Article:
THE LITTLE STRANGER tells the story of Dr. Faraday, the son of a housemaid, who has built a life of quiet respectability as a country doctor. During the long hot summer of 1948, he is called to a patient at Hundreds Hall, where his mother once worked. The Hall has been home to the Ayres family for more than two centuries. But it is now in decline and its inhabitants – mother, son and daughter – are haunted by something more ominous than a dying way of life. When he takes on his new patient, Faraday has no idea how closely, and how disturbingly, the family’s story is about to become entwined with his own.
What We Thought:
The Littlest Stranger is the latest difficult film to talk about without spoiling. My issues with the film involve the ending and lackluster reasoning behind everything happening yet I can’t openly complain without ruining it for those who want to watch the film.
It reminded me a lot of My Cousin Rachel in its style, look, wardrobe, acting and disappointing story. Both have that gothic horror vibe yet neither are really horror. Both don’t make sense by the end and you question if the story adds up. I know this probably doesn’t make sense to you but I can’t get much more into it without just blurting out the big reveal.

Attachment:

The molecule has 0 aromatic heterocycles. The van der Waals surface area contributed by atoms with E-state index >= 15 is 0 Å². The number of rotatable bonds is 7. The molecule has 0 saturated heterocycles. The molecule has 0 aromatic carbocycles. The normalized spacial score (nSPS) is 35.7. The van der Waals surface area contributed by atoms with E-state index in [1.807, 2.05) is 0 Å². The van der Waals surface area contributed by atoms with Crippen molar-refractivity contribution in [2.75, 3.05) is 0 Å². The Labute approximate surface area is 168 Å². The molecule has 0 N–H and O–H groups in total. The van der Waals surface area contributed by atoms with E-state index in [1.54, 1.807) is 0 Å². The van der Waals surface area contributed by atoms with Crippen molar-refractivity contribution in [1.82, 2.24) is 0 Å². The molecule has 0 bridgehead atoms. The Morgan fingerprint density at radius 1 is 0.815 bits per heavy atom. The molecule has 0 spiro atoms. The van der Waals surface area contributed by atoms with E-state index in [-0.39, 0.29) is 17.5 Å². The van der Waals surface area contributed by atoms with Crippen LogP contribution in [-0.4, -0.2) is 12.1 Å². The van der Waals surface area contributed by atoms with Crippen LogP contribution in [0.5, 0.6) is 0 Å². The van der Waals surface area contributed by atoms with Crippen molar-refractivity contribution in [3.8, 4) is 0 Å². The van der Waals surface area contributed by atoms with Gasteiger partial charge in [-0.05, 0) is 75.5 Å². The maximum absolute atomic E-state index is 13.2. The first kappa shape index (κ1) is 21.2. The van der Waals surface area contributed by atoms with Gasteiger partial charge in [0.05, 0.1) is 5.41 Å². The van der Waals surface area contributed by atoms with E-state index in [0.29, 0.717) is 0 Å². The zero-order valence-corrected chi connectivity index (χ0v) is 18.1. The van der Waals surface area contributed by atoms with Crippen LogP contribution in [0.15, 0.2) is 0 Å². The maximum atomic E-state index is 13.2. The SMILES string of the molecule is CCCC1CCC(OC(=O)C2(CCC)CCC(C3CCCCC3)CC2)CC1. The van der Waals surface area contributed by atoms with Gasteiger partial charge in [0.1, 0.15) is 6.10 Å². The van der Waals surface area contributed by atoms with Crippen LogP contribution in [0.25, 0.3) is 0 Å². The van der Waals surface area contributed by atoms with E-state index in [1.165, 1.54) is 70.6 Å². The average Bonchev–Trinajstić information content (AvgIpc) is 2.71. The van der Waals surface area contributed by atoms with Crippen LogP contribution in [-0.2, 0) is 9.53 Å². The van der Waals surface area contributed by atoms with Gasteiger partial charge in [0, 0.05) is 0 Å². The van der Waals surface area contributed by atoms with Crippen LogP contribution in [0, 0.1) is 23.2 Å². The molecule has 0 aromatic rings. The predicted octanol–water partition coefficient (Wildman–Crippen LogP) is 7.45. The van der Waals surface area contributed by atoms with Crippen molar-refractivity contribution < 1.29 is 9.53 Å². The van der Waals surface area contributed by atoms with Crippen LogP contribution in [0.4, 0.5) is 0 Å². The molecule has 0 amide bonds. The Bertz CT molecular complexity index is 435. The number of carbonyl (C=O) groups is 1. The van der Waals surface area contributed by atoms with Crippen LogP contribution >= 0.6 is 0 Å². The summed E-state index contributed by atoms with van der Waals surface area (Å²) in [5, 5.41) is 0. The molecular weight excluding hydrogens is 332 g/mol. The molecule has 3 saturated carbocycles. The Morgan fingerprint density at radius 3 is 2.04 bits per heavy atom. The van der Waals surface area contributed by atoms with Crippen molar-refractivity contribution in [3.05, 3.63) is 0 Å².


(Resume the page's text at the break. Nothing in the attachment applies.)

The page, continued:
The cast is good. Domhnall Gleeson, Ruth Wilson, Will Poulter, and Charlotte Rampling are some of my favorite actors going. Director Lenny Abrahamson is usually good as well. The set design is through the roof. The family home looks like it’s falling apart yet still has the charm that drew people to it. Cars, clothing, the backdrop, etc., are all era appropriate.
So ultimately it is the story that doesn’t sit well for me. It leads you in one direction until the end and I have no issue with a film throwing a curveball at the audience, but I don’t think it worked. Knowing the ending, I’d honestly have to rewatch the film to see if the math adds up. From what I remember, it doesn’t.
Talking to others who also saw The Little Stranger, I’m not the only one who thinks the ending doesn’t make sense. There’s too much talent for the film to be unwatchable, but it’s just not the movie it should be. It’s not really a gothic horror picture and the ending feels like a cop out. Oh well.
Director: Lenny Abrahamson
Writer: Lucinda Coxon, based on the novel by Sarah Waters
Cast: Domhnall Gleeson, Ruth Wilson, Will Poulter, and Charlotte Rampling
Running Time: 1 hour 51 minutes
MPAA Rating: R for some disturbing bloody images